2022 was a landmark year for the LGBTQIA+ community in the UK as we celebrated 50 years of Pride. LGBTQIA+ has seen one of the most dramatic transformations in public perception in post-war Britain.
If you look at the British Social Attitudes Survey in 1987—a survey conducted at the height of the AIDS epidemic—an estimated 75% of the public stated that a same-sex relationship was ‘mostly’ or ‘always’ wrong. These perceptions were often fuelled by homophobic reporting and sensationalists.
Today we see a sizable shift in public attitude as the UK population is more likely to support the LGBTQIA+ community. In fact, 85% of Britons stated that they would support a family member who came out as gay, lesbian, or bisexual while 71% would also support a person who identified as transgender or non-binary.
While these figures are indeed promising, there is still a lot of work to be done—especially when it comes to LGBTQIA+ discrimination in the workplace. According to Stonewall, many LGBT employees are hesitant to reveal their status in the professional landscape for fear of discrimination.
So how can organisations avoid LGBTQIA+ discrimination in the workplace? Here’s a closer look at some ways that can help your employees feel safe, included, and respected.
Don’t overlook slurs
Language is an important tool. It is our words that define us and the way we understand and explain the world around us. But when we appropriate a single word that many use to describe identity and turn it into a derogatory insult, there can be devastating consequences.
Many of these insults are used to describe the LGBTQIA+ community—even by those who don’t consider themselves to be homophobic. But every time a colleague, manager, or subordinate stays silent it validates the use of these terms that harm the LGBTQIA+ community.
Whether such terms are used in the privacy of an office or between two colleagues in a casual way, such language should not be tolerated under any circumstances. Employers must, therefore, implement strict policies in place to ensure that derogatory terms aren’t used and should also empower employees to stand up against such language rather than overlooking such slurs.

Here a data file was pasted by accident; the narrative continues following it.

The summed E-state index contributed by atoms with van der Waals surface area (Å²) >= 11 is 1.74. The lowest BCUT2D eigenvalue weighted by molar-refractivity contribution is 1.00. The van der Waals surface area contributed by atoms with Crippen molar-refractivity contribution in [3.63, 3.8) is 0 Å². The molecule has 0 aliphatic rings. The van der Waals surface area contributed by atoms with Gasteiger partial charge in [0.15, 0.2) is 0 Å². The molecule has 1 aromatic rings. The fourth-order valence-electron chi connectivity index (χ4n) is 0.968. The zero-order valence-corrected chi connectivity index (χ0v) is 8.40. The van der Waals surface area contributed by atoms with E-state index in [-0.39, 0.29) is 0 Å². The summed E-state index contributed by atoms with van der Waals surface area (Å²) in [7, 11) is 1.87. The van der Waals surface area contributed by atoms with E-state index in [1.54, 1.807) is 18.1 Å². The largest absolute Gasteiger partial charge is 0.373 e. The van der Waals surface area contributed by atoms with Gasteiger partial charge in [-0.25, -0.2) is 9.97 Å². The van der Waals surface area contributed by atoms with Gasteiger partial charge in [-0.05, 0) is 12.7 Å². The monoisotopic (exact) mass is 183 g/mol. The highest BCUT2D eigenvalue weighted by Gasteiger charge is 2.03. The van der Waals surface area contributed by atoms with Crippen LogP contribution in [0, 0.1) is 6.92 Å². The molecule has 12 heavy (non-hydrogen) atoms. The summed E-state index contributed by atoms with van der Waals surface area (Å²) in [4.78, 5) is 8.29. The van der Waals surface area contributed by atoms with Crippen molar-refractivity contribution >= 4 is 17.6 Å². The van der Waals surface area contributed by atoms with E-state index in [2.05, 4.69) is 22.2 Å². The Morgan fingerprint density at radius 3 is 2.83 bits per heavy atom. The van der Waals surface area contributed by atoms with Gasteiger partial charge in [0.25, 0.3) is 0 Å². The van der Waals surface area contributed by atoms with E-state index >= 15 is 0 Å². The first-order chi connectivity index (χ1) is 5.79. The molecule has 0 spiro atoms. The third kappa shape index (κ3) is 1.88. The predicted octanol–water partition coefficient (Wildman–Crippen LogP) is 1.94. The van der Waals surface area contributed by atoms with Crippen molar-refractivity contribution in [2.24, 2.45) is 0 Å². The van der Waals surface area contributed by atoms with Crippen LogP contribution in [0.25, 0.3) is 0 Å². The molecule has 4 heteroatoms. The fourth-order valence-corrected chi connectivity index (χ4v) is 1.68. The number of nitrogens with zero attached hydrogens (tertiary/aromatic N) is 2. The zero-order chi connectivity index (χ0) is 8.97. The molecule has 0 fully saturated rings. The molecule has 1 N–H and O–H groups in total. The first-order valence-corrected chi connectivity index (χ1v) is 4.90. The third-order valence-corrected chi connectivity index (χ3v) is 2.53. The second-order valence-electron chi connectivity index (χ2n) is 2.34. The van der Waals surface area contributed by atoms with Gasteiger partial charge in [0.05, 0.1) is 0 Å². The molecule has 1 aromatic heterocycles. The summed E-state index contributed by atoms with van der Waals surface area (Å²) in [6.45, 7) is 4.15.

You can also encourage inclusive language as a way to help employees understand the unintentional mistakes they may be making in their language and how they address people.
Develop an LGBTQIA+ network
There are a number of ways to create an LGBTQIA+ network, but whichever way you decide the goal is simple—support LGBTQIA+ employees.
Your network should have clear resources, responsibilities, and goals. Plus, it should be supported 100% at the highest level. For this to work, it’s important to understand what works well for them and you need to identify the areas in your workplace that need to have a new approach. However, don’t use this as an excuse to put the entire burden of making your company inclusive on them. This is only a step to give them a voice and improve representation.
Ensure that you include everyone in the network—whether they’re LGBTQIA+ or not. The network should help establish an organisation-wide culture that highlights the importance of every employee taking action. Having an LGBTQIA+ network can be especially helpful if you’re at the initial stages of implementing a DEI strategy.
Inclusive hiring practices
One of the best ways to avoid LGBTQIA+ discrimination in the workplace is to make sure that your organisation is filled with people who share your same vision for an inclusive workplace. The message you send out to the public is a crucial way of achieving this.
For instance, if you’re hiring for a vacant position, then make sure that there are LGBTQIA+ professionals who are involved in the shortlisting and hiring process. With studies showing that diverse workplaces are more likely to outperform their competitors, it’s important to build a diverse and inclusive workplace for the longevity of the organisation.
Final thoughts on LGBTQIA+ discrimination in the workplace from Kinhub
As long as there are employees in the workplace who are controlled by their phobia of revealing their true selves, it is the responsibility of every employee and employer to stand up and fight against discrimination.
Aside from implementing initiatives to create safe and empowering workplaces, employers must speak up for the rights of every employee and their right to bring their authentic selves to work.